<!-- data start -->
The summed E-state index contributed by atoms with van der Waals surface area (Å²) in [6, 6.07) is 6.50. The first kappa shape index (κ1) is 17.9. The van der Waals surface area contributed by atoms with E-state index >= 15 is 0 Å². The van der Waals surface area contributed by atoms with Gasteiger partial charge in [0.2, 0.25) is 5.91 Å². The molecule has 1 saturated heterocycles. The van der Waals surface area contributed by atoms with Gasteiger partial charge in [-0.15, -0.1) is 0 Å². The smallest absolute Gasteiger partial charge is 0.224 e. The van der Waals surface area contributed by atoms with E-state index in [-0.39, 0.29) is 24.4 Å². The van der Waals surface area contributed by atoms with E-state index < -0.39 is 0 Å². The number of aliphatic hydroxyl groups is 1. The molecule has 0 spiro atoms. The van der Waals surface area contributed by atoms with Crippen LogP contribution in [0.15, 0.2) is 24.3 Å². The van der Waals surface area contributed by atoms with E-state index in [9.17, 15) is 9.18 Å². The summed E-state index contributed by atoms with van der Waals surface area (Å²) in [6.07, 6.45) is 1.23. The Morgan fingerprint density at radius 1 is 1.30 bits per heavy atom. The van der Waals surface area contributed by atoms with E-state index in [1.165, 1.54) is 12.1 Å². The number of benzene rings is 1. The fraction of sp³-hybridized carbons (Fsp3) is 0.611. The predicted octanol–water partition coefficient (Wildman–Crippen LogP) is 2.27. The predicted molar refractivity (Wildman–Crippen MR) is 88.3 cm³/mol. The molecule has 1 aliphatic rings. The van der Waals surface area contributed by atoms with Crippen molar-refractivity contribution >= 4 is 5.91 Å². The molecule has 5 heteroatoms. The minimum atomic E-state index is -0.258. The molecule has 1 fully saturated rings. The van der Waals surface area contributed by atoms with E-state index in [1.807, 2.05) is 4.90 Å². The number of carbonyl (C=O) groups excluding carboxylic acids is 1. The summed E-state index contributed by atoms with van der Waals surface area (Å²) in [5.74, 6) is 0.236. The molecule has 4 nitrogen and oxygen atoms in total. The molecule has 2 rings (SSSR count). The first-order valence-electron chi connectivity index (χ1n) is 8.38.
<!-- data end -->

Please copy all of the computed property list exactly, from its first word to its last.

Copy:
The summed E-state index contributed by atoms with van der Waals surface area (Å²) in [6, 6.07) is 6.50. The first kappa shape index (κ1) is 17.9. The van der Waals surface area contributed by atoms with E-state index >= 15 is 0 Å². The van der Waals surface area contributed by atoms with Gasteiger partial charge in [0.2, 0.25) is 5.91 Å². The molecule has 1 saturated heterocycles. The van der Waals surface area contributed by atoms with Gasteiger partial charge in [-0.15, -0.1) is 0 Å². The smallest absolute Gasteiger partial charge is 0.224 e. The van der Waals surface area contributed by atoms with E-state index in [-0.39, 0.29) is 24.4 Å². The van der Waals surface area contributed by atoms with E-state index < -0.39 is 0 Å². The number of aliphatic hydroxyl groups is 1. The molecule has 0 spiro atoms. The van der Waals surface area contributed by atoms with Crippen LogP contribution in [0.15, 0.2) is 24.3 Å². The van der Waals surface area contributed by atoms with E-state index in [9.17, 15) is 9.18 Å². The summed E-state index contributed by atoms with van der Waals surface area (Å²) in [6.07, 6.45) is 1.23. The Morgan fingerprint density at radius 1 is 1.30 bits per heavy atom. The van der Waals surface area contributed by atoms with E-state index in [1.165, 1.54) is 12.1 Å². The number of benzene rings is 1. The fraction of sp³-hybridized carbons (Fsp3) is 0.611. The predicted octanol–water partition coefficient (Wildman–Crippen LogP) is 2.27. The predicted molar refractivity (Wildman–Crippen MR) is 88.3 cm³/mol. The molecule has 1 aliphatic rings. The van der Waals surface area contributed by atoms with Crippen molar-refractivity contribution >= 4 is 5.91 Å². The molecule has 5 heteroatoms. The minimum atomic E-state index is -0.258. The molecule has 1 fully saturated rings. The van der Waals surface area contributed by atoms with E-state index in [1.807, 2.05) is 4.90 Å². The number of carbonyl (C=O) groups excluding carboxylic acids is 1. The summed E-state index contributed by atoms with van der Waals surface area (Å²) in [5.74, 6) is 0.236. The molecule has 4 nitrogen and oxygen atoms in total. The molecule has 2 rings (SSSR count). The first-order valence-electron chi connectivity index (χ1n) is 8.38.